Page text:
But aside from Brandon Drury, the Mets’ hottest hitter right now is Jeff McNeil, who put up a .391/.417/.783 batting line this week over 24 plate appearances, good for a 220 wRC+. McNeil’s nine hits for the week are just one shy of Drury for the team lead, but his six RBIs lead the team. He also belted two home runs this week and his RBI double was the Mets’ only run in their 1-0 victory over the Braves in the nightcap of Monday’s doublheader—a very positive sign that McNeil’s power is coming back as well. McNeil posted a 154 wRC+ for the month of July, so his hot streak extends far beyond just this week, but this week it stood in stark contrast to some of the Mets’ other starters.
Namely, Michael Conforto is mired in what is really a season-long slump, save for flashes here and there. This week was particularly bad and earned him a poop emoji for his 12 wRC+ over 25 plate appearances, over which he managed just two hits and a walk. Conforto’s only saving grace this week was his game-saving outfield assist in Wednesday’s 2-1 victory over the Braves in which he nabbed Abraham Almonte at the plate carrying the game-tying run with Edwin Díaz on the mound. I considered giving him a down arrow instead of a poop emoji for the week just because of that play alone because it truly was spectacular and saved the game for the Mets, but Conforto simply looks lost at the plate right now and I don’t want to sugarcoat that. His batting average for the year has now dipped under .200.
James McCann deserves kudos for executing the other half of that game-saving play on Wednesday with a perfect tag to nab Almonte. It’s been an otherwise unremarkable week for McCann, who notched four hits—all singles—and a walk in 17 plate appearances, good for a 58 wRC+. Tomás Nido fared even worse this week with just two hits—both singles—in 14 plate appearances. His bat has unfortunately taken a sharp downturn in the second half thus far.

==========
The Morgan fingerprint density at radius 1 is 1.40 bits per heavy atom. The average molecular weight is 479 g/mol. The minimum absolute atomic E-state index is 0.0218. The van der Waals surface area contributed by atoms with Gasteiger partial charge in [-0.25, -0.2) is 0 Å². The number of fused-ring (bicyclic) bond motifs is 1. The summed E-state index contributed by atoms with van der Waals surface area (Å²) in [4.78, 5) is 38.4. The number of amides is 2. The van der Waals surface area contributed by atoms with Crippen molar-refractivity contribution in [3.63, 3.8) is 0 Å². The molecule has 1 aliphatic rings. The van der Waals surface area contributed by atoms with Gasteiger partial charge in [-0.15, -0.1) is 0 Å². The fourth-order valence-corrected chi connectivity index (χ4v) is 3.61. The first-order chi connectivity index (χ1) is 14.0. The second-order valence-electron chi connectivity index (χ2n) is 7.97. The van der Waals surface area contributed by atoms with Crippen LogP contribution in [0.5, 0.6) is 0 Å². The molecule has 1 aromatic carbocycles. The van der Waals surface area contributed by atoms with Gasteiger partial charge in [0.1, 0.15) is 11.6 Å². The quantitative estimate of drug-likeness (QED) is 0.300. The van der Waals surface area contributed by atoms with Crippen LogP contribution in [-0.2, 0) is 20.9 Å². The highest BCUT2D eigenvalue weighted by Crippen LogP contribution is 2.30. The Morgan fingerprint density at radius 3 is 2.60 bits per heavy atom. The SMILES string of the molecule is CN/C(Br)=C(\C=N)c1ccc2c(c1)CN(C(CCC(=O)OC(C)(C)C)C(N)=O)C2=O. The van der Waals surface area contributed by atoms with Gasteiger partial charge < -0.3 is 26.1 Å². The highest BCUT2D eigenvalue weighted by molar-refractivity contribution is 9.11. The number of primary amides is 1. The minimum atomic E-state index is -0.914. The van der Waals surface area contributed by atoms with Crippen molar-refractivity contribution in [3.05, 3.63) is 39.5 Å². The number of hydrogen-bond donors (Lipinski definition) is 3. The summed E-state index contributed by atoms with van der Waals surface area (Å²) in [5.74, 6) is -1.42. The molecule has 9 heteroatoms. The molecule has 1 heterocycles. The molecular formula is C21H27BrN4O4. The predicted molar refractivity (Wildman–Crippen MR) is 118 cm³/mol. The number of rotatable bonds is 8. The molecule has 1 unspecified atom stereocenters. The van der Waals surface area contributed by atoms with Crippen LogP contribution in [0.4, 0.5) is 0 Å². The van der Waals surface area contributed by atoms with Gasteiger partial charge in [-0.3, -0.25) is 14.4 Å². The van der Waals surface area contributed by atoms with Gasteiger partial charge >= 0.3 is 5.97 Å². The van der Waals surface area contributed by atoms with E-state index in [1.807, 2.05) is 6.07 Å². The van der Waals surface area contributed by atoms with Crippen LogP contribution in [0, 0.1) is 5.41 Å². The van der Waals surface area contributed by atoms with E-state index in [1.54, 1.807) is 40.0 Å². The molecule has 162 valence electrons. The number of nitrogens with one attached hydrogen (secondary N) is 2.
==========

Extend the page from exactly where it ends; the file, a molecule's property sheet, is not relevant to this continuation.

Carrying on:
Dominic Smith posted just a 73 wRC+ in 24 plate appearances this week, but it was his RBI single that tied the game in the ninth inning in the Mets’ come from behind victory on Saturday, so he avoids the red arrow for that. It was one of two RBIs for Smith this week and one of five total hits.
Kevin Pillar continues to struggle with the bat as well, collecting just two hits and a run scored over 15 plate appearances this week. I could have justifiably given him the poop emoji as well for his -27 wRC+ to total three on the board for this week, but this meter is depressing enough. Notably, none of the struggling Mets are even managing to reach base via the walk, which is something that Francisco Lindor managed to do, even when he couldn’t buy a hit.
The only player who continues to draw walks is Brandon Nimmo, unsurprisingly. He leads the team with five walks this week and shares the team lead with Drury for runs scored with four. Nimmo also collected four hits this week, three of them singles, which is good for a 113 wRC+ in 22 plate appearances this week. His bat has cooled down a little bit of late, but a .409 on-base percentage will certainly play. Unfortunately, Nimmo felt a “pinch” in his hamstring following the Mets’ 6-2 loss to the Reds on Friday night, but it does not seem like it is severe enough to land him on the injured list. That’s a good thing for the Mets, who desperately need his on-base skills at the top of the order if they can hope to generate any run production at all, even if Nimmo’s power has still not yet come around this season the way McNeil’s has of late.
Speaking of cooling off, Pete Alonso unfortunately goes from a fireball to a down arrow this week, posting just a 49 wRC+ in 31 plate appearances. His only home run this week came in Thursday’s loss; it was a two-run shot in the fifth inning that brought the Mets within two at the time. He has just one other RBI, one other runs scored, and four other hits for the week. He also walked twice. Hopefully this is just a blip for the Polar Bear and he maintains his red hot second half.